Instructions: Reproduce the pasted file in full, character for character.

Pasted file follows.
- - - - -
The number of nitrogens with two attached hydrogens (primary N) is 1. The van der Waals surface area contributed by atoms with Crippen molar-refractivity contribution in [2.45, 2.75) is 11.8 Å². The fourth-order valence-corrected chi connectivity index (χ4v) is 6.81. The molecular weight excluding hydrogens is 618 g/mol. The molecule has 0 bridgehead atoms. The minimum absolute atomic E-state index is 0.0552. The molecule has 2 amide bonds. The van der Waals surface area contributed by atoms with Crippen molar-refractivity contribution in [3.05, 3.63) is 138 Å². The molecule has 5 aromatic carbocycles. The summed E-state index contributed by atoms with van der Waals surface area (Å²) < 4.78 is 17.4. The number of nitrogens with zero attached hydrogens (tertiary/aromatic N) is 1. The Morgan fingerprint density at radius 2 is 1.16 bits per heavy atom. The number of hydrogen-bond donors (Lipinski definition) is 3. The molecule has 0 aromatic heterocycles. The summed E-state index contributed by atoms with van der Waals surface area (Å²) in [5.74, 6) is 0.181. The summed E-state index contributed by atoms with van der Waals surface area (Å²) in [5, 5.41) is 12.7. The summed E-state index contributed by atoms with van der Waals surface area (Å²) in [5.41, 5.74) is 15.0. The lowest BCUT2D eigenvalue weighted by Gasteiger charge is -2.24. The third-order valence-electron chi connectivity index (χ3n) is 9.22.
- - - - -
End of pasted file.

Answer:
The number of nitrogens with two attached hydrogens (primary N) is 1. The van der Waals surface area contributed by atoms with Crippen molar-refractivity contribution in [2.45, 2.75) is 11.8 Å². The fourth-order valence-corrected chi connectivity index (χ4v) is 6.81. The molecular weight excluding hydrogens is 618 g/mol. The molecule has 0 bridgehead atoms. The minimum absolute atomic E-state index is 0.0552. The molecule has 2 amide bonds. The van der Waals surface area contributed by atoms with Crippen molar-refractivity contribution in [3.05, 3.63) is 138 Å². The molecule has 5 aromatic carbocycles. The summed E-state index contributed by atoms with van der Waals surface area (Å²) < 4.78 is 17.4. The number of nitrogens with zero attached hydrogens (tertiary/aromatic N) is 1. The Morgan fingerprint density at radius 2 is 1.16 bits per heavy atom. The number of hydrogen-bond donors (Lipinski definition) is 3. The molecule has 0 aromatic heterocycles. The summed E-state index contributed by atoms with van der Waals surface area (Å²) in [5.74, 6) is 0.181. The summed E-state index contributed by atoms with van der Waals surface area (Å²) in [5, 5.41) is 12.7. The summed E-state index contributed by atoms with van der Waals surface area (Å²) in [5.41, 5.74) is 15.0. The lowest BCUT2D eigenvalue weighted by Gasteiger charge is -2.24. The third-order valence-electron chi connectivity index (χ3n) is 9.22.